The skeleton was found during the restoration work on an ancient temple found on the Cyclades island, located close to Antiparos. The contracted position of the buried skeleton in the natural ground led archaeologists to assume that it is a worker who was working on the north temple wall.
“It is likely the skeleton of a worker, because he was buried without offerings. He seems to have died during work on the north wall in 550 BC and buried at that point,” said Yiannos Kouragios of the Cyclades Ephorate of Antiquities, who works at the site. The skeleton has been sent for anthropological examination.
Restoration work on the temple has been completed for this year. All eight pillars have been completed and two new thresholds have been put in the temple and the ritual restaurant, a pilaster is built and an intermediate wall for static purposes.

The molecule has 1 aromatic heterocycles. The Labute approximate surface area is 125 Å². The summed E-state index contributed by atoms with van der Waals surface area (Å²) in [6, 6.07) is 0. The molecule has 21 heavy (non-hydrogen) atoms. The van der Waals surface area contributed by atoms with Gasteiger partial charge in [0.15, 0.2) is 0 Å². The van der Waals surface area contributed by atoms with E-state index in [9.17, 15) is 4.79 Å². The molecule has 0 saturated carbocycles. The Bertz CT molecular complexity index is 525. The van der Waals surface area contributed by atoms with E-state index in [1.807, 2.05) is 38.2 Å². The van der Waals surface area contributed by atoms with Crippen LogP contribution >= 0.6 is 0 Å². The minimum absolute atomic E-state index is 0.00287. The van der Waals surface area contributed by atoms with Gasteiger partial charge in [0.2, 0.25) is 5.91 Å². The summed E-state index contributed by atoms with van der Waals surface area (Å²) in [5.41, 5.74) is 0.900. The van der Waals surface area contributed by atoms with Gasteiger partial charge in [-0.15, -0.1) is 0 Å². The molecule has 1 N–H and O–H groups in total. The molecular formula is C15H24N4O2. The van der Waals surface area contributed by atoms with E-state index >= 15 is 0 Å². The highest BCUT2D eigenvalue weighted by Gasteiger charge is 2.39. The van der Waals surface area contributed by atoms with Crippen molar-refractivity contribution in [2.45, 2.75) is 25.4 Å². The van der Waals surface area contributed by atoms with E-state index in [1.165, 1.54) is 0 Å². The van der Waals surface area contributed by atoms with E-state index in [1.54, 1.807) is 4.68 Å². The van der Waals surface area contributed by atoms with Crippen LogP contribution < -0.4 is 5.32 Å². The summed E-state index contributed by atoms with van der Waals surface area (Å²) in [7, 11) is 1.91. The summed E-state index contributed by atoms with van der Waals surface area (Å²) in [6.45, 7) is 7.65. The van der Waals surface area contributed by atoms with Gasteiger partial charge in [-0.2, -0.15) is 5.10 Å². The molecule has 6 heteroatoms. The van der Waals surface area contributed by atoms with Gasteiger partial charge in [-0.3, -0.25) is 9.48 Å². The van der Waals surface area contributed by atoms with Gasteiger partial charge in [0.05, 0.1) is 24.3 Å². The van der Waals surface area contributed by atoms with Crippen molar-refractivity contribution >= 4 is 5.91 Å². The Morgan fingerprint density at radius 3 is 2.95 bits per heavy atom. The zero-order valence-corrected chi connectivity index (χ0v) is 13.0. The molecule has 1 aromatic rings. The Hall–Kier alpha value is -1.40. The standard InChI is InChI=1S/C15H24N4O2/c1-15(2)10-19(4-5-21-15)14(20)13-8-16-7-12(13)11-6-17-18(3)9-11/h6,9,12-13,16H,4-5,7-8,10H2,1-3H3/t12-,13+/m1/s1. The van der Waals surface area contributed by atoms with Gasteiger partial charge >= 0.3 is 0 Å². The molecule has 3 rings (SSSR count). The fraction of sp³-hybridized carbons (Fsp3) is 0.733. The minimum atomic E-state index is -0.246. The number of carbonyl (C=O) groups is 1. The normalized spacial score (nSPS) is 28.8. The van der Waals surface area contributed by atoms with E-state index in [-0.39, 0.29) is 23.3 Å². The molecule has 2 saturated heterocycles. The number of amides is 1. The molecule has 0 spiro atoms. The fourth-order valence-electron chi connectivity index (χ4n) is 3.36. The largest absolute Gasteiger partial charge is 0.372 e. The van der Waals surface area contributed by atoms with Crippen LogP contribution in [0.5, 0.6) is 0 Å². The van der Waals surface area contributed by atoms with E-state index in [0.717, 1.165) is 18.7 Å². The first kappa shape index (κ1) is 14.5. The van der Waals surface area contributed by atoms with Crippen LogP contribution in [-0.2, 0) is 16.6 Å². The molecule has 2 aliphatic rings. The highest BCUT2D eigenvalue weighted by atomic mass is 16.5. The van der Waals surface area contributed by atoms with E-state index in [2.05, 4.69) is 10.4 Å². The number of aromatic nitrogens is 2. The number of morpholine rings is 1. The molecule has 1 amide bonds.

The Despotiko ancient sanctuary that is under restoration is the largest in the Cyclades after the one on Delos, another uninhabited island.
Regarding the pillars that were not found, Kouragios believes that, “Most of them were taken by the Venetians to build their castle on Antiparos.” It was often that Mediterranean peoples were raiding these islands in the Middle Ages, stealing pillars and marbles, he said.
According to scientists, Paros, Antiparos and Despotiko were one piece thousands of years ago.